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The Evolution of Humanitarian Law and Human Rights

Open, Lecture—Spring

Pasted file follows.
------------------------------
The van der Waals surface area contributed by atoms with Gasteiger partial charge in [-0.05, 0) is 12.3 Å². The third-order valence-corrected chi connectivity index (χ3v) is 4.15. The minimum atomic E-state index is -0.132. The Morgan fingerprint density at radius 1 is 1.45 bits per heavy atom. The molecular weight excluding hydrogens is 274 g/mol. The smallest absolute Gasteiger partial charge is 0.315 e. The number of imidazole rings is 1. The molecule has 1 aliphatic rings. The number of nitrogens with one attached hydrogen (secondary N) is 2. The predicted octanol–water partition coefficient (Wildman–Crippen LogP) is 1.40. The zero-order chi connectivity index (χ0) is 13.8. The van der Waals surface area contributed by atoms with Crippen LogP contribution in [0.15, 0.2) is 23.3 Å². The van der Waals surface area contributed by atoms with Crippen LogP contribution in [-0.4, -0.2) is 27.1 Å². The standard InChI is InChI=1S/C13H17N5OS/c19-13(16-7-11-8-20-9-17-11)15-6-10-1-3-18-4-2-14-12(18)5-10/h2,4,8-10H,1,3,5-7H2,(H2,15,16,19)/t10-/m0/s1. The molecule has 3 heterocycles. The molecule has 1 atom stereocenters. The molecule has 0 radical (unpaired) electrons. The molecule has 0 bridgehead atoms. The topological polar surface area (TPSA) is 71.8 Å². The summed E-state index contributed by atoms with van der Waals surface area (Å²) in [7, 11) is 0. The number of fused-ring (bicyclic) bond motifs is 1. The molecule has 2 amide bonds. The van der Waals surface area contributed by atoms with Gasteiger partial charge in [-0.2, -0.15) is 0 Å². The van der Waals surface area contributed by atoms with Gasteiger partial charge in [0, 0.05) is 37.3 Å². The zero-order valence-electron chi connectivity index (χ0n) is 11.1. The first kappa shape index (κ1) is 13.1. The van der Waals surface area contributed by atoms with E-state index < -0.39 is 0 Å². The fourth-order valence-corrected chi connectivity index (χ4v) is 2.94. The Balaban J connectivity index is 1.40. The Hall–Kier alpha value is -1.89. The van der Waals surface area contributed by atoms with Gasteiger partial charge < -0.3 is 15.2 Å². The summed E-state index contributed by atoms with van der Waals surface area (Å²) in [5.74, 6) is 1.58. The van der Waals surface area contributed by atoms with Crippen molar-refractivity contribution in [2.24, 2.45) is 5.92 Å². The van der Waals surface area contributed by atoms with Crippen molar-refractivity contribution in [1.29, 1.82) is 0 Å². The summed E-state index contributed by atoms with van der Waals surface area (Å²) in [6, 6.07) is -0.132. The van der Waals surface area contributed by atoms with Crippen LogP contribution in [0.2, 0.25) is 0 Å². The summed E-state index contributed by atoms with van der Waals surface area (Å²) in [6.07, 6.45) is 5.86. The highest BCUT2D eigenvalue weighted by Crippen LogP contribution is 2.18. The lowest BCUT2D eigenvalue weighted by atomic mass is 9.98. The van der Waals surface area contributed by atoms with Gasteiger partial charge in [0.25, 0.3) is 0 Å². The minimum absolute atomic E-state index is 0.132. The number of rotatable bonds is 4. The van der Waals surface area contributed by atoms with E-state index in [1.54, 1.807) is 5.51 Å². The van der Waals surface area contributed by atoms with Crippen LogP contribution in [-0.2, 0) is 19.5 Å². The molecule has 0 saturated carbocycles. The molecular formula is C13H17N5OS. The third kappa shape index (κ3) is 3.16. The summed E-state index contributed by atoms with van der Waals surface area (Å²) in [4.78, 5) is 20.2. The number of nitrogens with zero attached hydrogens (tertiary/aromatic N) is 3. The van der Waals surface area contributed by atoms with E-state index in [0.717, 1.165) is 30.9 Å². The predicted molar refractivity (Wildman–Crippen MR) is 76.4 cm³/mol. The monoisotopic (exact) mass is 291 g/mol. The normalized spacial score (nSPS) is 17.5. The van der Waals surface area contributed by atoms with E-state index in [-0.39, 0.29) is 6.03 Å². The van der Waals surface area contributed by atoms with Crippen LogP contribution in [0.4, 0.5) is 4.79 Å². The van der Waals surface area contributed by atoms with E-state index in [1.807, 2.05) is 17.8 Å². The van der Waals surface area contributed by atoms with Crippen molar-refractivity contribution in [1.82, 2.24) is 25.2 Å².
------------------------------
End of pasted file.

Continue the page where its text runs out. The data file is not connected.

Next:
History is replete with rabid pogroms, merciless religious wars, tragic show trials, and even genocide. For as long as people have congregated, they have defined themselves, in part, as against an other—and persecuted that other. But history has also yielded systems of constraints. So how can we hope to achieve a meaningful understanding of the human experience without examining both the wrongs and the rights? Should the human story be left to so-called realists, who claim that power wins out over ideals every time? Or is there a logic of mutual respect that offers better solutions? This lecture examines the history of human rights and humanitarian law. Approximately half the course will address the long and remarkably consistent history of the laws of war, focusing on the principles of military necessity, proportionality, and discrimination, as well as on the cultural, political, and technological context in which these laws evolved. The other half will focus on the rights that individuals and groups claim against their own states. Although there are no prerequisites, students would benefit from having taken The Contemporary Practice of International Law. Readings will draw from three key texts: Howard, Andreolopous & Shulman’s The Laws of War: Constraints on Warfare in the Western World; Buergenthal, Shelton & Stewart’s International Human Rights in a Nutshell; and Human Rights Advocacy Stories, edited by Hurwitz, Satterthwaite & Ford. These readings will be supplemented by articles and original sources such as conventions, cases, and statutes.